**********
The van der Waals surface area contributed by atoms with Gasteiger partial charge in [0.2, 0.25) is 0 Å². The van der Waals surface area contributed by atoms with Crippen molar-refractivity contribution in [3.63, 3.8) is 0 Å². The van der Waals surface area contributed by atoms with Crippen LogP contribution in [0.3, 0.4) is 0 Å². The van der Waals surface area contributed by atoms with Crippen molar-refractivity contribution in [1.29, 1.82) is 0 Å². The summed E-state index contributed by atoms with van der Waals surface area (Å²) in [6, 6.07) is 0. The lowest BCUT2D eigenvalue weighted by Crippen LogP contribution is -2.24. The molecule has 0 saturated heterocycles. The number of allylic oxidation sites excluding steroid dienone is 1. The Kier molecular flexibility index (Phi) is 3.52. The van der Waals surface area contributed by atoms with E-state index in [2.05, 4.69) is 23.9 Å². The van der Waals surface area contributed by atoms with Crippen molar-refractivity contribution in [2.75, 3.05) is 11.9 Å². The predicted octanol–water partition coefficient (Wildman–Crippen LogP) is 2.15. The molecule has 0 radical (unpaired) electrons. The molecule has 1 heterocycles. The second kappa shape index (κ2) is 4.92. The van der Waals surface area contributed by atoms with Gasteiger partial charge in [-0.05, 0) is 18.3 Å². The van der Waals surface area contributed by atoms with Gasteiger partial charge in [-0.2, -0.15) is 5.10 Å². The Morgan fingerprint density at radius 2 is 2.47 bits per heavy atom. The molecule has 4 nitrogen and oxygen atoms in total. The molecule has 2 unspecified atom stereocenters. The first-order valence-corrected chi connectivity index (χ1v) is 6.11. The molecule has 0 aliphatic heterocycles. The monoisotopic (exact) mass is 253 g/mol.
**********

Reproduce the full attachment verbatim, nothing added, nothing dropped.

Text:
The van der Waals surface area contributed by atoms with Gasteiger partial charge in [0.2, 0.25) is 0 Å². The van der Waals surface area contributed by atoms with Crippen molar-refractivity contribution in [3.63, 3.8) is 0 Å². The van der Waals surface area contributed by atoms with Crippen LogP contribution in [0.3, 0.4) is 0 Å². The van der Waals surface area contributed by atoms with Crippen molar-refractivity contribution in [1.29, 1.82) is 0 Å². The summed E-state index contributed by atoms with van der Waals surface area (Å²) in [6, 6.07) is 0. The lowest BCUT2D eigenvalue weighted by Crippen LogP contribution is -2.24. The molecule has 0 saturated heterocycles. The number of allylic oxidation sites excluding steroid dienone is 1. The Kier molecular flexibility index (Phi) is 3.52. The van der Waals surface area contributed by atoms with E-state index in [2.05, 4.69) is 23.9 Å². The van der Waals surface area contributed by atoms with Crippen molar-refractivity contribution in [2.75, 3.05) is 11.9 Å². The predicted octanol–water partition coefficient (Wildman–Crippen LogP) is 2.15. The molecule has 0 radical (unpaired) electrons. The molecule has 1 heterocycles. The second kappa shape index (κ2) is 4.92. The van der Waals surface area contributed by atoms with Gasteiger partial charge in [-0.05, 0) is 18.3 Å². The van der Waals surface area contributed by atoms with Gasteiger partial charge in [-0.2, -0.15) is 5.10 Å². The Morgan fingerprint density at radius 2 is 2.47 bits per heavy atom. The molecule has 4 nitrogen and oxygen atoms in total. The molecule has 2 unspecified atom stereocenters. The first-order valence-corrected chi connectivity index (χ1v) is 6.11. The molecule has 0 aliphatic heterocycles. The monoisotopic (exact) mass is 253 g/mol.